There is an apparent bipolarization of our local politics, but it is far from being the type of bipolarization that is currently being exhibited in the US by the two adversaries vying for the post of President in the forthcoming elections on November 4, namely Republican Mitt Romney and Democratic Barrack Obama.
They have diametrically opposed ideas on every major issue – growth and productivity, outsourcing, taxation regime, healthcare, social welfare, education, foreign policy. These are clearly spelt out in various forums and policy documents prepared by experts belonging to each side, so that the American voters know exactly what they are voting for and what to expect when they go for the one or other candidate. That promises are not kept – an accusation being made against Obama – is another matter: after all, worldwide, practically all regimes are never able to deliver fully, so it’s a question of degree.
However, famous American writer Gore Vidal, who had also had a go at politics (as a Democrat), and who died recently at the age of 87 years, argued that ‘there is only one party in the United States, the Property party…and it has two right wings: Republican and Democrat. Republicans are a bit stupider, more rigid, more doctrinaire in their laissez-faire capitalism than the Democrats, who are cuter, prettier, a bit more corrupt…But, essentially, there is no difference between the two parties.’ (bold added)
The way that things have been happening in Mauritius as regards land mis/use: suppression of agricultural land, gradual elimination of small planters through removal/absence of incentives, implantation of expatriate colonies on prime areas without a matching benefit for the whole country and the people at large through lack of a coherent government policy (deliberate?) to regulate the expansion amongst others; the encouragement of dependency on government largesse for certain categories by squeezing the middle class and reversing progress made by the latter at great sacrifice – these are some of the trends that are creating an unacceptable divide in the population.
The evidence is glaring that some people think that by pauperizing one section of the population you make better the fate of the others, but as Donald MacKinnon, ex-Secretary General of the Commonwealth so poignantly observed: ‘You can’t prosper by beggaring others!’ The slogan of inclusive growth is being peddled to exclude others.
But where is the leader who is watching, and who will be capable of seeking the gateways of opportunity for the citizens of this country? For a start, a leader must have a shared vision, and none has been advanced. The ‘vision’ that the ESTP – Economic and Social Transformation Plan – is supposed to come up with is but a charade, laughable if not simply ridiculous by virtue of the very manner in which it has purported to be worked out. 20-plus sectoral visions cannot be magically mutated by a bureaucratic desk exercise, for heaven’s sake.
Moreover, the way that the local political parties have married, divorced, remarried, redivorced, and have constantly been at various stages of wooing each other — so that their dynastic-cum-dinosaurian leaders can stay on and enjoy the spoils of power – leads us to make a comparison with the US situation. Here too, as in the US that Gore Vidal described, we could say that there is One Party with three or four wings (LP, MMM, MSM, PMX/SD, and the smaller fries) with essentially no difference between them. This is clear from the fact that they have continued with practically the same policies as one alliance or party succeeded another in the past two decades. Further, according to Rama Valayden (vide his interview to this paper two weeks ago) they tend to be funded by the same groups and one can therefore well imagine the pressure of vested interests.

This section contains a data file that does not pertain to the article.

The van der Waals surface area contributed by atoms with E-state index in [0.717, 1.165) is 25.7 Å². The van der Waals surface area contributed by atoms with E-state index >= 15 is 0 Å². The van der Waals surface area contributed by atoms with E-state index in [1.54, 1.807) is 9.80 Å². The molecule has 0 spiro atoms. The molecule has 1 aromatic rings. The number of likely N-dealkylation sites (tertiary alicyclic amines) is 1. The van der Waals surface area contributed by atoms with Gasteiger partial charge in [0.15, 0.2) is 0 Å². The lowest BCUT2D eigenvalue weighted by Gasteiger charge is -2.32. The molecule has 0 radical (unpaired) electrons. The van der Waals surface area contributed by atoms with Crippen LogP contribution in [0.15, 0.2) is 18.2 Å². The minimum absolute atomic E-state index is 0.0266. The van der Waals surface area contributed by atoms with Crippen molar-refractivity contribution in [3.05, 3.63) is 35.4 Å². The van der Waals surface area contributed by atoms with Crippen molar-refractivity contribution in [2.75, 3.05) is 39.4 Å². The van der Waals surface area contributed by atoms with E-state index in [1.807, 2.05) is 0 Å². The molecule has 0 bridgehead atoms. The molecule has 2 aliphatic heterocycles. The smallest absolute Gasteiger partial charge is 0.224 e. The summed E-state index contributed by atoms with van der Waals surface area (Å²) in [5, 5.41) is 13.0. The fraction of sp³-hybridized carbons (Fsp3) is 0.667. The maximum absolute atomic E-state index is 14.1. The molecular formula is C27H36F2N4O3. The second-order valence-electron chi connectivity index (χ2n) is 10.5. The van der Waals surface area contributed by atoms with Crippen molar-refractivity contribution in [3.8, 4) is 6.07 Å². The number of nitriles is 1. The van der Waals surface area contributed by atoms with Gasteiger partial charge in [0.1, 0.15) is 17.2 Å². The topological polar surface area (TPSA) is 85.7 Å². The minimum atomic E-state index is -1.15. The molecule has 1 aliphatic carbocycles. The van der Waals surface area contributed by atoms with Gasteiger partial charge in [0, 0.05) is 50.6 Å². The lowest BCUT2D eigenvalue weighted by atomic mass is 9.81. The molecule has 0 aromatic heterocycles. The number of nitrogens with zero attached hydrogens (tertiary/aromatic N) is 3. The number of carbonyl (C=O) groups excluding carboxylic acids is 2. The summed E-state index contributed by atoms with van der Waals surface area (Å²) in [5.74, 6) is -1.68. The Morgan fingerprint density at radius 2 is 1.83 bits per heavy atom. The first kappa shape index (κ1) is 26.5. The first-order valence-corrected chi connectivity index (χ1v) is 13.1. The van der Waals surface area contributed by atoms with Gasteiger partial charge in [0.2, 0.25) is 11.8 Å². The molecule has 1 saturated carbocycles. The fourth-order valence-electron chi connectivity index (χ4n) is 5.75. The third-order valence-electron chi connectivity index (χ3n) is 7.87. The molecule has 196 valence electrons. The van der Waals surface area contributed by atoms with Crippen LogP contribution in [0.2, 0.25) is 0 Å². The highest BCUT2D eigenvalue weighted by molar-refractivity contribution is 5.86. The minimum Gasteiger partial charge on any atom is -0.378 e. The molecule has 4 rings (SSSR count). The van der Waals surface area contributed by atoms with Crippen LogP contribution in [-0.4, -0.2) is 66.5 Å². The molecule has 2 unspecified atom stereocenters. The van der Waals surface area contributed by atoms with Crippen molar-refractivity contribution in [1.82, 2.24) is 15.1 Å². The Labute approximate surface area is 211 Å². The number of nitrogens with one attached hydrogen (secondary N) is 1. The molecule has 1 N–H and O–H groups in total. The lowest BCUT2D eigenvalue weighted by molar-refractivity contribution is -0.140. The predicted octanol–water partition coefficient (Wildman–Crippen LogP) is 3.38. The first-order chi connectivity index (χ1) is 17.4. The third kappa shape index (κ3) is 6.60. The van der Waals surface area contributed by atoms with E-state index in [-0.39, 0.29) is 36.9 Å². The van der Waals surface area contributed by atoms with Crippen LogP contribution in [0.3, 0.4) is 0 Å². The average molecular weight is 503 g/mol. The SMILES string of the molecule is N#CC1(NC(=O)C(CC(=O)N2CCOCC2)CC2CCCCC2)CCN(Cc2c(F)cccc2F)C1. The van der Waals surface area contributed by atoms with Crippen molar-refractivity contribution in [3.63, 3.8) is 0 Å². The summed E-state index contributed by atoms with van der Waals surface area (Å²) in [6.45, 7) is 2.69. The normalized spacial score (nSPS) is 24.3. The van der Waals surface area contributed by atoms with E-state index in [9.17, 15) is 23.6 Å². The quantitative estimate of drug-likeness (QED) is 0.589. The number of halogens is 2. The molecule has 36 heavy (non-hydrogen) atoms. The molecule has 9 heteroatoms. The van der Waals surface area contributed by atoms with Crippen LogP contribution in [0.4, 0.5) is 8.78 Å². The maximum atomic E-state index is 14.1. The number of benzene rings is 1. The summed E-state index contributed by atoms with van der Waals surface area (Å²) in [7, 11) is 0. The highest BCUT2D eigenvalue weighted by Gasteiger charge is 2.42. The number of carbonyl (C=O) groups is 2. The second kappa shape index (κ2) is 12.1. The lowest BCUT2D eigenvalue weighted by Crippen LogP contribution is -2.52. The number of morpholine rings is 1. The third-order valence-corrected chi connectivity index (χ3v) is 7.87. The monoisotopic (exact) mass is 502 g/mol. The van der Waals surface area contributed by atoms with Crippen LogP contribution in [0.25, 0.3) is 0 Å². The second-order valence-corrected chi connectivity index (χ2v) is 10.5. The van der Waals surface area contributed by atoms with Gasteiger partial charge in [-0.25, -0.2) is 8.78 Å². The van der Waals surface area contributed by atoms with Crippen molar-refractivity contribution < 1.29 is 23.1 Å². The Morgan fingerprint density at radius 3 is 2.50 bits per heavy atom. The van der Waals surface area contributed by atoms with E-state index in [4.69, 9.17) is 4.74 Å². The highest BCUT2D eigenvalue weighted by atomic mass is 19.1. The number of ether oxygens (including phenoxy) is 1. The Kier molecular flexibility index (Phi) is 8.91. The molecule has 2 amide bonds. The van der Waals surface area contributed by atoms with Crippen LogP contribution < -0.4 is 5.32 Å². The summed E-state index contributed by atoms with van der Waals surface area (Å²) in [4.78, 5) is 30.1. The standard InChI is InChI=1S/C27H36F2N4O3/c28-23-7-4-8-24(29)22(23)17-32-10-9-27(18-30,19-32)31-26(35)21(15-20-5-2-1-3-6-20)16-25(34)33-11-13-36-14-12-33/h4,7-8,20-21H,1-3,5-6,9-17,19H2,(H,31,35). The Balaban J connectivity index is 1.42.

By the same token, one can also appreciate that any leader of a country has to perform delicate balancing acts given these interests – but he takes that responsibility knowingly, and as knowingly takes a public commitment to defend the interests of the deserving in a spirit of fairness and equity. It is therefore both his duty and responsibility, as leader of his country and of people, to convey their sense to those who choose to back him – that his mandate is to meet the real national interest, of which those of the lobbyists are one part.
The eccentricities and propensities of the individual leaders may give an impression of difference amongst the parties, but such is not the case because for all of them politics is viewed as business, with noises made about the ‘national interest’. Except for Sir Aneerood Jugnauth, his counterparts have mostly preferred to be in transit in Mauritius, and the tendency has become even more pronounced of late. With the result that many people are asking ‘Who is in charge?’
This is the same query that is a matter of concern in the US at present, though the reasons are different (and let it be clear that we do not pretend to make any comparison between President Obama and any local leader; he is obviously in an altogether different league). One of the ‘confidence men’ in the inner circle of advisers of Obama (ah, these charmed inner circles!) is reported as having observed, ‘We’re home alone. There’s no adult in charge.’ On issue after issue, it is said, one could not ‘march in, make the argument and leave him (the President) to make the decision…because he doesn’t know what he is deciding.’ (italics added)
This is serious, and we would like to hope that such is not the case in Mauritius. But who will guarantee this? Who is the adult who is responsibly in charge in Mauritius?
We wish we knew.
* Published in print edition on 7 September 2012
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